Tip #5: Costs Can Be Higher for Certain Things

Be prepared to pay a bit more on certain items, but prices in Anchorage and Fairbanks are very comparable to prices in the lower 48.

  • Chain stores like Target, Walmart, Costco, Bass Pro, etc. are available in Anchorage and we found that they have similar pricing on most items. 
  • Where you’ll see the biggest difference and can definitely expect to pay more is on fresh produce. Here in Alaska, it is a bit higher than average. But it makes sense when you think about how far it all has to travel to get here. For example, bananas in Alaska are 89-99 cents a pound but in the rest of the U.S., the average is about 60 cents a pound. The highest we paid for avocados was $6.00 for two! 
  • Once you get outside of Anchorage or Fairbanks, the cost of fuel and food can be much higher, so we always stock up on what we can before venturing out to more remote areas.
  • You can find almost anything you need in either Anchorage or Fairbanks. If there are specialty items that you just can’t live without, make sure to pack them ahead of time (just check the Canadian border lists of prohibited items first). 
  • If you plan on dining out, be prepared for higher prices. We highly recommend budgeting so that you can enjoy the great restaurants here. If you love seafood, you’ll want to try the fresh halibut, rockfish, and cod that is caught locally. Just keep in mind that since most restaurants operate seasonally and can only serve customers 3-4 months out of the entire year, prices are often elevated to reflect their shorter season. But in our opinion, it’s definitely worth experiencing some of the local cuisine! 

Tip #6: Be Prepared for Almost 24 Hours of Daylight!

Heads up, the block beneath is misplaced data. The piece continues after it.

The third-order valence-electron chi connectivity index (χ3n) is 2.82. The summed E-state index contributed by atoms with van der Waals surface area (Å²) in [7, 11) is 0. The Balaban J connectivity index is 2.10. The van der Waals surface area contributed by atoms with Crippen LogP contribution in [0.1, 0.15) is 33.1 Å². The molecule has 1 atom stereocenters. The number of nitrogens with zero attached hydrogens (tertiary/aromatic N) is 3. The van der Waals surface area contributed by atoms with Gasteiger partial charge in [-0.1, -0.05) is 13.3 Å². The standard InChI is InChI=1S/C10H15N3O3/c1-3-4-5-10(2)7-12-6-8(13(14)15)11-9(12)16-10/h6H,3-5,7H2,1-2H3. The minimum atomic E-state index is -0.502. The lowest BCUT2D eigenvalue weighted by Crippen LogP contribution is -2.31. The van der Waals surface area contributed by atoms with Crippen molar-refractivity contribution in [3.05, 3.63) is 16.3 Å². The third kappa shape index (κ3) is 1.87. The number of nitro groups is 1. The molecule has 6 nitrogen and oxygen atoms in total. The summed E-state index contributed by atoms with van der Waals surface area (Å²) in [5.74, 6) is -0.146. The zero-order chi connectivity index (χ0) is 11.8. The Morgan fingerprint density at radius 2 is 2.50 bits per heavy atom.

There are both pros and cons to the midnight sun that can be found in Alaska! 

Depending on the area you’re exploring and the time of year, the sun may never actually set or you’ll get about 1-3 hours of “dusk” before it rises again. 

  • The benefits: there is so much daylight that you feel like you can keep hiking, exploring and adventuring all night long. We recently did a hike at 9:30 at night and it was great!  
  • The negatives: If you’re a light sleeper, experiencing never ending daylight can be an adjustment. Blackout shades or sleeping with an eye mask definitely helps make it bearable. 

Tip #7: You Don’t Have to Plan All This Alone! 

It’s understandable, particularly if you haven’t planned a trip like this before, to want to leave the planning to someone else. Lucky for all of us, Winnebago Outdoor Adventures is here to help. They take the guesswork out of a RVing dream trip to Alaska and offer complete turn-key caravan tours to explore destinations across North America.

That’s our seven tips, and certainly the tip of the iceberg for planning your Alaska RV adventure. In future articles, we’ll share some can’t-miss adventures in the 49th state and have our own Alaska-style Mythbusting session to help set the record straight on RVing in Alaska. 

What are some questions you have about exploring Alaska in an RV?